So do you think you’re going to stay in the EDM route?

No. I definitely plan to get out of the EDM route. It’s just not really my scene. I keep ending up getting featured on tracks because in my free time I’ll just write to music and it’s just kind of how it goes. I think if I were to do another EDM feature it would have to be something different that allows me to keep growing with it.

Have you been writing since a very young age?

Yeah, I think I wrote my first real song in eighth grade.

Awe, do you remember it? What was it about? 

Oh yeah, I remember it. It was like I had been dating this guy, and you know how middle school relationships are you think you’re so in love like “we’re gonna get married!” But it was actually just a horrible relationship and I couldn’t figure out how to get out of it because I had never had a breakup before. So I just wrote a song called “I’ve Come A Long Way” all about realizing how he’s not good for me.

So that was your first real song. Do you find that you get inspired or tend to write about things you are going through?

Oh yeah totally. I’ll feel something and be like I just need to sit down at the piano. People always ask me “what’s the first thing you’ll do when you get home?” and I’m like honestly I’ll probably just sit down at the piano and write. It’s my hobby and my job, and it’s the best thing ever.

Is it harder to write about other people or even yourself knowing now that so many people are going to hear it and listen to it?

I don’t think so. It’s kind of therapeutic for me. It’s like someone accidentally finding my journal. It’s like being able to tell my secrets in a honest creative way and not being judged for it.

What’s next for Rozes?

I think I just want people to be prepared for something different and I don’t want them to expect anything of me, but I also want them to be ready for something that they’ll love, you know. Because what I’m coming out with is so honest and I always say I’m going to always write what’s true.  Whether it’s about somebody else and so hard core true they have to know it’s about them or whether it’s about myself. There’s this new song I wrote called “Under the Grave” that’s actually about myself. So it’s like I’m not even written off you know, I’ll write about myself good or bad too.

Rozes released a new EP Burn Wild in February and is currently working on finalizing her next release.  

TO ERR IS HUMAN; TO YAK, DIVINE
April 4, 2016 2:23 pm

Yak is a difficult band to describe faithfully. Their performances, and even conversations with the band, are kind of like watching the big bang happen—a tiny, tense mass of energy that begins to explode, and then grows exponentially. I still have glass in the treads of my shoes from their Wednesday show at Berlin NYC.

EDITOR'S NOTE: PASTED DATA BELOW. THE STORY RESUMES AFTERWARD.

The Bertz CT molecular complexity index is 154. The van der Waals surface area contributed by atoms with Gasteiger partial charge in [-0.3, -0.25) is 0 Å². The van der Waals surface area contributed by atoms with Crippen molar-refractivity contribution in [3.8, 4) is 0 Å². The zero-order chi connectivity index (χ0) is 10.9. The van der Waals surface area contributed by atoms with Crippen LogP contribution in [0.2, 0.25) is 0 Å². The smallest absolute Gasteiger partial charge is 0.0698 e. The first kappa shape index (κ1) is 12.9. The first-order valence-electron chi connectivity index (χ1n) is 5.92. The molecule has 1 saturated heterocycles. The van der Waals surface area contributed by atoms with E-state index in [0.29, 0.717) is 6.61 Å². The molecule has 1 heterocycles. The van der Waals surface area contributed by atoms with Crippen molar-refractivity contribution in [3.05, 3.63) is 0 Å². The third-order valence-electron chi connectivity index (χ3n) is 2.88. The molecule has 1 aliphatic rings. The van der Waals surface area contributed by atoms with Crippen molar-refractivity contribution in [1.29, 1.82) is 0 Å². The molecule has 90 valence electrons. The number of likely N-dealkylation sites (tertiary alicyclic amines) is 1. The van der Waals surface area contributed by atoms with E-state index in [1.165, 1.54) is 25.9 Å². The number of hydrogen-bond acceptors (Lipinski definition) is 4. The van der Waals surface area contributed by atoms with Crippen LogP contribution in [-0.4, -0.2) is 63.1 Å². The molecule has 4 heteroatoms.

Earlier that night, ATYPICAL SOUNDS sat down with Oli Burslem (vocals/guitar), Leo Kurunis (bass), and Elliot Rawson (drums) to talk sense and nonsense.

yakk

Photo by Sasha Maese

You played last night at Saint Vitus, the metal bar.

OB: It was greeeat.

LK: I liked it. It was a bit of a scuzzy rock venue.

Is this your first time in New York?

ER: We came over last year, we did CMJ. We did Mercury Lounge and Elvis Guesthouse. Elvis Guesthouse was cool, it felt like we were in a sauna.

You just came from SXSW, as well. How many shows did you do?

ER: Six, I think. Six in two days?

OB: I would say “half a baker’s dozen”.

Six? Seven? Six-and-a-half?

OB: You know what? Six-and-a-half, that’s good, because one of them wasn’t at a venue. Cause we did one on a balcony.

LK: Or, we did one song on one stage and then moved our gear to another stage and did a set. So I think it’s definitely half a gig on that one.

OB: Lots of people said it was going to be really hard or whatever, but it was such a great, carnal, atmosphere. And we don’t have much gear, keyboard went out the window…

Literally?

OB: Yeah, sure. It was clammy, it was sweaty. It was so good, it was hot. It was saucy.

Also, a concentrated area of people, I’m not a big fan of musicians to be honest with you, or people in the music business, so you think it was going to be a horrible time. But everyone behaved themselves.

Outside of the industry people, who probably don’t want to be there anyway, it’s people who love music.

OB: I don’t dislike them, but it’s a different vibe. If you get a load of industry people, it’s like “Ok, let’s check these guys out,” and you’ve got a lot of chin-stroking. When I started playing music, it was down at a pub on a Monday night. And that’s the kind of music I like playing. It’s just like people and low-grade budget entertainment. But I really enjoyed it, and Austin was great.

Did you see any bands there you liked?